Featured Research

from universities, journals, and other organizations

Protein targeted to stop melanoma tumor growth

Date:
December 27, 2010
Source:
Penn State
Summary:
Halting the growth of melanoma tumors by targeting the MIC-1 protein that promotes blood vessel development in tumors may lead to better treatment of this invasive and deadly cancer, according to new research.

Halting the growth of melanoma tumors by targeting the MIC-1 protein that promotes blood vessel development in tumors may lead to better treatment of this invasive and deadly cancer, according to Penn State College of Medicine researchers in The Foreman Foundation Research Laboratory.

"Preventing vessels from developing in tumors is one way to stop them from growing," said lead author Gavin Robertson, Ph.D., professor of pharmacology, pathology, dermatology and surgery. "However, the identity of the proteins secreted by tumors cells enabling the angiogenesis process to occur remains to be determined." Angiogenesis is the growth of new blood vessels from existing ones surrounding the growing tumor mass.

Tumors start as clusters of cells that transport nutrition and waste through cell walls as well as into and out of gaps between cells. This process is inefficient and provides poor nutrition to the cells in the interior of a growing tumor. As a result, the tumor mass cannot grow.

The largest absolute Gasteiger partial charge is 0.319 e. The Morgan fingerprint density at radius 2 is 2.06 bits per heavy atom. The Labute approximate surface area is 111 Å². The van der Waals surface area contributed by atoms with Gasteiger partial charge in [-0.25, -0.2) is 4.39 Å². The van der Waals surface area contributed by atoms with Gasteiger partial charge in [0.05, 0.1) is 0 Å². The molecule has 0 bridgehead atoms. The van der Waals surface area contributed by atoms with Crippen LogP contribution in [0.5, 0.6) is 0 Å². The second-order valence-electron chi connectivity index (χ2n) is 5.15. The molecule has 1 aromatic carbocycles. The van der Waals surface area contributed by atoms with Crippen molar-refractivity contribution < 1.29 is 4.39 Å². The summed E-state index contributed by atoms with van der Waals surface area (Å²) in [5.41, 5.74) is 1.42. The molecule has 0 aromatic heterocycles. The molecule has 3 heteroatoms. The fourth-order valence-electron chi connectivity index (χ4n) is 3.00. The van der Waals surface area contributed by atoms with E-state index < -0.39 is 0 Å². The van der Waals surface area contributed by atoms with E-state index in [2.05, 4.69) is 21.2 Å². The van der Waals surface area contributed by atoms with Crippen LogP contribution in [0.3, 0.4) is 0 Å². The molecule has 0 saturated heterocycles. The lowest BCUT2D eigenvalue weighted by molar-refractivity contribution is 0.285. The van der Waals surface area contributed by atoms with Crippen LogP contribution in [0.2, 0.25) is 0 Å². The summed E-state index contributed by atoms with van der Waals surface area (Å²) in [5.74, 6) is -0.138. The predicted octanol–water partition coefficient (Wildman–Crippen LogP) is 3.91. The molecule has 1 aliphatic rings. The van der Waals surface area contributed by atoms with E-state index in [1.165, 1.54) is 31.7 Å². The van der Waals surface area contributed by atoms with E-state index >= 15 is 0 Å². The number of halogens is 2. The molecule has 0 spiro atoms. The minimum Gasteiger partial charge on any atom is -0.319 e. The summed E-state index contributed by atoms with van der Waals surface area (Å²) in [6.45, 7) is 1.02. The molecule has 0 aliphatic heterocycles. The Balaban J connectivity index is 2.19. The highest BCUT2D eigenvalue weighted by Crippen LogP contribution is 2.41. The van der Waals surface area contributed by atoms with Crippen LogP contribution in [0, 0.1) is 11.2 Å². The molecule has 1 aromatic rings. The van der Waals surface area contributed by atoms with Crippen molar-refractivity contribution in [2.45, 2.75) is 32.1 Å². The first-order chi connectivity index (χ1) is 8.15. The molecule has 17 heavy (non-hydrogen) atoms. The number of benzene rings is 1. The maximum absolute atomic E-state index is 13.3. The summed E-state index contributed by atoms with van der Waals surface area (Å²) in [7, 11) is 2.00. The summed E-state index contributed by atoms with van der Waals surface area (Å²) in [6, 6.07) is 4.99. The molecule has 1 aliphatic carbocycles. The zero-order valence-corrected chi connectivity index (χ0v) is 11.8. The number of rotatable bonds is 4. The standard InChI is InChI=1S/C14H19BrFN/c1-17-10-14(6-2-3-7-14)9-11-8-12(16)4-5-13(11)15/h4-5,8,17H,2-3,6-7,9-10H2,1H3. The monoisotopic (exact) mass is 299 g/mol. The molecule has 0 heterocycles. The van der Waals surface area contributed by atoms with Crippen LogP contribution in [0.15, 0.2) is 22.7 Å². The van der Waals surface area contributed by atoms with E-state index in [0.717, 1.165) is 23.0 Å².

Tumor cells overcome this obstacle by secreting proteins that interact with blood vessels surrounding the tumor, causing formation of new vessels from these existing ones. The new vessels grow into the tumor to provide nutrition and remove waste. Angiogenesis leads to the formation of a fully functioning vascular structure that supplies the needed nutrition and removes cell waste, allowing tumors to grow.

By targeting the proteins that lead to angiogenesis, tumor growth can be halted. In the past, the protein VEGF was identified as a major factor in this process. However, targeting VEGF alone does not prevent tumor development in melanoma patients. The researchers looked for other proteins involved in angiogenesis and ultimately discovered MIC-1 as a regulator of this process.

The researchers reported in the American Journal of Pathology that MIC-1 is present in levels five to six times higher in 67 percent of melanoma patients compared to people without cancer.